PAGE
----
National

Osaka braces for unprecedented security measures ahead of G20 summit

by Eric Johnston

Staff Writer

Heavy security restrictions go into effect in Osaka this week for the Group of 20 leaders’ summit, with 32,000 police officers in the streets and officials warning visitors and residents of traffic delays, sealed trash cans and lockers in train stations, and restrictions on movement around major hotels.

The unprecedented measures for the summit, which is expected to draw 30,000 people, have prompted requests from the Osaka Municipal Government for residents to avoid using their cars and to avoid going out for unnecessary reasons during the event due to the expected impact of traffic restrictions.

Nearly 700 Osaka municipal and prefectural schools will be closed on Thursday and Friday, and many school activities on Saturday were canceled due to the security. Many shops and smaller businesses in nine designated security areas (see map) are also likely to voluntarily shut down during the summit period. Some parts of Osaka Castle Park, where the Osaka State Guest House is located and where leaders are likely to gather at some point, will also be closed between June 25 and 29.

Police officers from 46 prefectures will be deployed to Osaka for the June 28-29 event. While most of the summit takes place at Intex Osaka near the waterfront, many leaders, including U.S. President Donald Trump and Chinese President Xi Jinping, are staying at luxury hotels near major train stations in the northern and central parts of the city. The leaders of 37 countries in all and international organizations are scheduled to attend the summit.

Osaka officials warned vehicular traffic in particular is likely to be strongly affected, with extensive roadblocks being set up as VIP limousine motorcades with police escorts move between hotels and the summit location. Areas expected to be most affected include those near JR Osaka and Umeda stations, Osaka Castle, the central Honmachi area, the Namba Station area and Intex Osaka and expressways, especially the Hanshin expressway.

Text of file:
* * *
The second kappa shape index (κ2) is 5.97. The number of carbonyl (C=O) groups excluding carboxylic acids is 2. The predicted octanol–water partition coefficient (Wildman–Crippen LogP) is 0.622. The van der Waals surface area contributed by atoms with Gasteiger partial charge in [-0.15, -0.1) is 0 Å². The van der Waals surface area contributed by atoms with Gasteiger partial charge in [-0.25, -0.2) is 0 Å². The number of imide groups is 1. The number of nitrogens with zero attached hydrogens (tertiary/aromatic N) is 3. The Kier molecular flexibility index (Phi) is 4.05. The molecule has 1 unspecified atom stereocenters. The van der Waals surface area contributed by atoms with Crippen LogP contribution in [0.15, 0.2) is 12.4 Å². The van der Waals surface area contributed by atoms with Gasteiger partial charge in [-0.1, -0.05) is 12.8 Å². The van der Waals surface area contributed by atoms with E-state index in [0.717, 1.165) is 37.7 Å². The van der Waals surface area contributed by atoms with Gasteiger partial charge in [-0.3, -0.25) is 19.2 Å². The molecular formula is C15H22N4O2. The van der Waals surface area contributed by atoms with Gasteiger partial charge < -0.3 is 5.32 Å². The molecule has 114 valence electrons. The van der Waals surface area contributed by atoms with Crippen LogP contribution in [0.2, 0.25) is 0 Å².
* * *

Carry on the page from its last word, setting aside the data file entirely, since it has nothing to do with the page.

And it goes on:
There could be severe delays getting to and from Kansai and Itami airports by bus or taxi. Osaka police and city officials are advising everyone to use trains if they need to use the airport between Thursday and Sunday.

As of late last week, trains and subways in central Osaka and those going to the airports were expected to be running as usual during this time. But municipal officials warned they could be extra crowded due to the road restrictions.

In addition, flight delays at both airports are also possible due to arriving or departing heads of state. Heavy security will also be in place at the immigration and customs areas at Kansai airport.

Public facilities like ward offices will be open, but due to possible congestion the city has asked residents to avoid using them this week.

The 32,000 police deployed to Osaka for the summit is more than the 23,000 who were used for the 2016 Group of Seven Summit in Ise. Osaka and police officials say the heavy security presence is to prevent a terrorist attack.

“One of the advantages of Osaka is that we can convey to the world that it’s a really safe city,” said Osaka police chief Takahisa Ishida said last week at a news conference on G20 security.

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